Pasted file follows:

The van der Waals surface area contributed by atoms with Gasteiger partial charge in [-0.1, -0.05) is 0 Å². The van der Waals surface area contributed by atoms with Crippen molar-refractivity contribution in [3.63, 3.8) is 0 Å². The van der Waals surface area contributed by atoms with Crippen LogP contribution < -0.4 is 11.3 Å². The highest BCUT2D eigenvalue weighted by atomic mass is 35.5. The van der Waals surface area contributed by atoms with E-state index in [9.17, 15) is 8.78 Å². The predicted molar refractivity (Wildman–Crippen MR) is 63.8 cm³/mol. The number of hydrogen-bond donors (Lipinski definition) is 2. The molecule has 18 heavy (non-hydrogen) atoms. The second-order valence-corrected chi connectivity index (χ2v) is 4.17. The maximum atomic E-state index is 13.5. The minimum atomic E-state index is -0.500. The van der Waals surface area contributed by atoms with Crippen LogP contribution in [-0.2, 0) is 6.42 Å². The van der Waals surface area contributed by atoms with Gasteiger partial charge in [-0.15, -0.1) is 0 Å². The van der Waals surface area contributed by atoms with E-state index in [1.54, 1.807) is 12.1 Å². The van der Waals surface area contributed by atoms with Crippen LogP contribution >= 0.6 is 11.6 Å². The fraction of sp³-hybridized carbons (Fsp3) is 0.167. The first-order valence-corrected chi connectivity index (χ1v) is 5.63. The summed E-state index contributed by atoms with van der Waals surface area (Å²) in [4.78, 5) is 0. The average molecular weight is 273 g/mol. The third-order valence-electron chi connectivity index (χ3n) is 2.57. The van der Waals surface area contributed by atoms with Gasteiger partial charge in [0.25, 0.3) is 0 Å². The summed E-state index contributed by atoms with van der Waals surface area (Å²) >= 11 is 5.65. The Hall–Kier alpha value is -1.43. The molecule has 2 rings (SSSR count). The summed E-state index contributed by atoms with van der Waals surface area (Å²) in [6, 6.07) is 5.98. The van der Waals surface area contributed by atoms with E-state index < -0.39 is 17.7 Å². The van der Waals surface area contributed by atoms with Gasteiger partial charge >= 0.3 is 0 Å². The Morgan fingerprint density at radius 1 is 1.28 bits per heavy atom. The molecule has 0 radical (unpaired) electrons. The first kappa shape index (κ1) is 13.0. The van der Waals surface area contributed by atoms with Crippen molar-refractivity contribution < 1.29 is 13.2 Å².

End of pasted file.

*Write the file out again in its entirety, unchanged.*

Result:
The van der Waals surface area contributed by atoms with Gasteiger partial charge in [-0.1, -0.05) is 0 Å². The van der Waals surface area contributed by atoms with Crippen molar-refractivity contribution in [3.63, 3.8) is 0 Å². The van der Waals surface area contributed by atoms with Crippen LogP contribution < -0.4 is 11.3 Å². The highest BCUT2D eigenvalue weighted by atomic mass is 35.5. The van der Waals surface area contributed by atoms with E-state index in [9.17, 15) is 8.78 Å². The predicted molar refractivity (Wildman–Crippen MR) is 63.8 cm³/mol. The number of hydrogen-bond donors (Lipinski definition) is 2. The molecule has 18 heavy (non-hydrogen) atoms. The second-order valence-corrected chi connectivity index (χ2v) is 4.17. The maximum atomic E-state index is 13.5. The minimum atomic E-state index is -0.500. The van der Waals surface area contributed by atoms with Crippen LogP contribution in [-0.2, 0) is 6.42 Å². The van der Waals surface area contributed by atoms with Gasteiger partial charge in [-0.15, -0.1) is 0 Å². The van der Waals surface area contributed by atoms with E-state index in [1.54, 1.807) is 12.1 Å². The van der Waals surface area contributed by atoms with Crippen LogP contribution >= 0.6 is 11.6 Å². The fraction of sp³-hybridized carbons (Fsp3) is 0.167. The first-order valence-corrected chi connectivity index (χ1v) is 5.63. The summed E-state index contributed by atoms with van der Waals surface area (Å²) in [4.78, 5) is 0. The average molecular weight is 273 g/mol. The third-order valence-electron chi connectivity index (χ3n) is 2.57. The van der Waals surface area contributed by atoms with Gasteiger partial charge in [0.25, 0.3) is 0 Å². The summed E-state index contributed by atoms with van der Waals surface area (Å²) >= 11 is 5.65. The Hall–Kier alpha value is -1.43. The molecule has 2 rings (SSSR count). The summed E-state index contributed by atoms with van der Waals surface area (Å²) in [6, 6.07) is 5.98. The van der Waals surface area contributed by atoms with E-state index < -0.39 is 17.7 Å². The van der Waals surface area contributed by atoms with Gasteiger partial charge >= 0.3 is 0 Å². The Morgan fingerprint density at radius 1 is 1.28 bits per heavy atom. The molecule has 0 radical (unpaired) electrons. The first kappa shape index (κ1) is 13.0. The van der Waals surface area contributed by atoms with Crippen molar-refractivity contribution < 1.29 is 13.2 Å².